Old Sea Legs tells us, "A Citizens Eco Drive watch was selling in St. Thomas for $225 and in St. Maarten for $200; it was available (on sale) for $150 at Kohl's in our local mall." Greeneg sums up this train of thought quite succinctly: "There really are no real 'bargains' anymore, particularly considering the current plight of the U.S. dollar. The best buys are going to be from online retailers -- not tourist oriented traps in the shopping malls of the ports."

Still, many like Carol Anne, want the jewelry to remind them of the trip and are willing to take the chance on its authenticity. "I feel St. Thomas has the best prices for jewelry. Although, over the last 18 months, the prices there are climbing close to what I would pay at home for the items that interest me," she says. "Bottom line, if I see it and love it and can afford it, I'll buy it and not worry about if it's less expensive at home. It's great to wear a piece of jewelry and look at it with a memory of the cruise and where you were when it was purchased! I can't get that feeling buying it at home from my jeweler."

Good Smells

Colognes, perfumes and cosmetics received mention in our survey, and while some people felt that there were the occasional good deals, many more, like cruisefanfromca, thought that there were better bargains closer to home:"Cosmetics can be cheaper when the local department store is having a sale or a promotion where you get a free gift with purchase." Yavacation agrees. "Perfume is just as good a deal at home when there is a sale. [You] don't have to worry about it getting broken or stolen out of a suitcase, either."

Smokers Corner

Smokers find that cigarette purchases in St. Maarten are now less expensive than on the ship or in St. Thomas. Srafnel's response was typical: "Cigarettes in St. Maarten were cheap! They're $16 a carton, versus about $20 (on average) in other ports. The only problem was that they seemed cheaply made ... they weren't packed tightly enough, and the tobacco tended to fall out of one from each pack. But, at less than half the price of back home, losing 10 cigarettes is worth it!"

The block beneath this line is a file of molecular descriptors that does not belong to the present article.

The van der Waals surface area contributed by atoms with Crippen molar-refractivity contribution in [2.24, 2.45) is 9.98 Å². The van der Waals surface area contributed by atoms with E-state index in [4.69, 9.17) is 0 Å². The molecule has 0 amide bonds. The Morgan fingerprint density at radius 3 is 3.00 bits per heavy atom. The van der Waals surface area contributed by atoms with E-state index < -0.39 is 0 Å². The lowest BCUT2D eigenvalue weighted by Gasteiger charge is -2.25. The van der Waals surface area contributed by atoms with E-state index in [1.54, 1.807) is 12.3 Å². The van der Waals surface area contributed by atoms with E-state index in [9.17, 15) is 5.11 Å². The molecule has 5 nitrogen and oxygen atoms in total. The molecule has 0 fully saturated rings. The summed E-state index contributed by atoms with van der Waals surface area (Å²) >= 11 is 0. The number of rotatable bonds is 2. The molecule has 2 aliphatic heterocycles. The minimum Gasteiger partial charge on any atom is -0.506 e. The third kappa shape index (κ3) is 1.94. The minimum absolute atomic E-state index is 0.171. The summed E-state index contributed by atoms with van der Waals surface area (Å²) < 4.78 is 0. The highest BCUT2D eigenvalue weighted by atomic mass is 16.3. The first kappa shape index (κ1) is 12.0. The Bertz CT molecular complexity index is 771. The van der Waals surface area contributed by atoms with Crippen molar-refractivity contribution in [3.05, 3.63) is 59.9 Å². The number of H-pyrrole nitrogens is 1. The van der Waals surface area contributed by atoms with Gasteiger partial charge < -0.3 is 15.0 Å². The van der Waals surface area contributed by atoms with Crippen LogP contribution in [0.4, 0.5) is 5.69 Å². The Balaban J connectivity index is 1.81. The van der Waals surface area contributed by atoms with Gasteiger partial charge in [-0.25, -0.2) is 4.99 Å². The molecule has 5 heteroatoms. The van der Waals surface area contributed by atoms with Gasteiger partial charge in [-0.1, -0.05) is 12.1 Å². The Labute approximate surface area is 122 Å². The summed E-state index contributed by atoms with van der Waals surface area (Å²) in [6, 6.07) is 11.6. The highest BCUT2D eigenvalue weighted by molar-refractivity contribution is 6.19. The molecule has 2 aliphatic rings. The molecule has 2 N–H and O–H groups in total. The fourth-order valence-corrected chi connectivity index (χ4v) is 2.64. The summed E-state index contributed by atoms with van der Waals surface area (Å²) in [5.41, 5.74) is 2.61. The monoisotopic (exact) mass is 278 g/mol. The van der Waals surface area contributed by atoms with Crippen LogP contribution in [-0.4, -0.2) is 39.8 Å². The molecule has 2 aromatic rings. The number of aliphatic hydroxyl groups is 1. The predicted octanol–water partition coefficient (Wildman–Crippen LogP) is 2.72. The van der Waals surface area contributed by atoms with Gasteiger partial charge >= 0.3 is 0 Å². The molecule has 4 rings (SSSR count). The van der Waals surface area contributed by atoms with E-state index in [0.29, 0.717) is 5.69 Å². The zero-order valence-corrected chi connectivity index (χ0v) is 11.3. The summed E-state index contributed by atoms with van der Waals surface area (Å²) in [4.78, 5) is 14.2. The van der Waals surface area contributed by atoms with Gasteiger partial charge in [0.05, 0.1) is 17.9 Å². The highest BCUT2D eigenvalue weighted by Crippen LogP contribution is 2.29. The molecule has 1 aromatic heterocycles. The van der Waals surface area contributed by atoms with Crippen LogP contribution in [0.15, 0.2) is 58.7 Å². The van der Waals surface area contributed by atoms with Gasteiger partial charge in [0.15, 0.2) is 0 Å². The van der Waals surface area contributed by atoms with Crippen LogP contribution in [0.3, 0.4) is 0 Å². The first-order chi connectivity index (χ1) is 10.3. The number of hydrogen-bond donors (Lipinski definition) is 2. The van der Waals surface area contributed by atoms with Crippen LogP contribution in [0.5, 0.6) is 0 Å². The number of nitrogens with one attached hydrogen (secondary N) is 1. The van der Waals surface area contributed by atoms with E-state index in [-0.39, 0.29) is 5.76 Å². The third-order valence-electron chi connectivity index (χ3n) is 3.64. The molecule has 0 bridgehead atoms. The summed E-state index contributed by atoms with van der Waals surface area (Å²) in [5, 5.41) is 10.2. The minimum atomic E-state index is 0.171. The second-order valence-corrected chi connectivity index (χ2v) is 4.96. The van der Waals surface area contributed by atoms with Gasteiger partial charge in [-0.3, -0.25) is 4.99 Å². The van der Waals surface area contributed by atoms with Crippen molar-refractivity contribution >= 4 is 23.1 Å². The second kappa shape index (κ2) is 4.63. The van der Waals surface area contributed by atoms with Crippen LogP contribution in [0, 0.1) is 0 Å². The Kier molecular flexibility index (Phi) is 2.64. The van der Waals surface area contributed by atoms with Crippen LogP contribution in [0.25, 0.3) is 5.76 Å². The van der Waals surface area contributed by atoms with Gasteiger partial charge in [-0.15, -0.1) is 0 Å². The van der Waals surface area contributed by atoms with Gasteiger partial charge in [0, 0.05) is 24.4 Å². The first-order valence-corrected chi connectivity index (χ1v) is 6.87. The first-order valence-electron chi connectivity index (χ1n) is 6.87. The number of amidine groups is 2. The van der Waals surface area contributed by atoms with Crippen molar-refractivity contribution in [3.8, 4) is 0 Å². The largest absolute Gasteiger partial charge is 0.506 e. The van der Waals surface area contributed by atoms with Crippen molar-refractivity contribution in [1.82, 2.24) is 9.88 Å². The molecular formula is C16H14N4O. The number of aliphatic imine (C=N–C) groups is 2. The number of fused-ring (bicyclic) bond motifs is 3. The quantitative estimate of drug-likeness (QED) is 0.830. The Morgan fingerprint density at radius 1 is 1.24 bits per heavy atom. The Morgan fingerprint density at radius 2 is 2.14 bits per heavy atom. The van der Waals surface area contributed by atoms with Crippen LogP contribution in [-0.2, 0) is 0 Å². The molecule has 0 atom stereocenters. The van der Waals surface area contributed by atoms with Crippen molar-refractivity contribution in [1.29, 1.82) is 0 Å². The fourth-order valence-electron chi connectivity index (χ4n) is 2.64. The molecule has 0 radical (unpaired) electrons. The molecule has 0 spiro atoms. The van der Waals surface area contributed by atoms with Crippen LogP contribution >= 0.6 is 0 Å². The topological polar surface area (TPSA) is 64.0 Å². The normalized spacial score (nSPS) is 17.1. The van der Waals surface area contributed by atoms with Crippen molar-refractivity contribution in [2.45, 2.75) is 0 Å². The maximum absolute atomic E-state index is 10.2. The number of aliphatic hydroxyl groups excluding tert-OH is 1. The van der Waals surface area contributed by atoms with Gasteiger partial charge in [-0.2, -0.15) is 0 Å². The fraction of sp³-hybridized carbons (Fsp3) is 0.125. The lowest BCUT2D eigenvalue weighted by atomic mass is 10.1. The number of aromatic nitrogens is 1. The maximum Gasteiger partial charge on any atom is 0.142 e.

Many of the cruisers in our survey completely ignored the sales pitches and lure of dazzling jewelry, going for the locally made items that would remind them of the visit. Cruisebaby12 told us that "I would rather spend my money on local artisans and sipping a tropical drink on the shores of a beautiful beach. Not to mention, dropping my coins in the casino slots onboard is more my speed." Newyorknative concurs. "We cruise to see the world, not to shop. If we happen to see something we like -- usually a locally produced piece of craft or art -- we buy it. We never look to go shopping while traveling."

Of course, not everyone feels that way. Many people love to shop while cruising. The big issue now is how to know when you're getting a great deal. Member 2zhaus has a unique method for finding the best bargains: "I listen to what the crew tells me. Many times, I have found great deals because my waiters or room stewards have said, 'wait until you get to this port or that port'. They have very seldom led me wrong."

--by Cruise Critic contributor Jana Jones, who has also written for a variety of other publications, including Vacation Agent, U.K.'s Travel Holidays and Ocean Drive Magazine.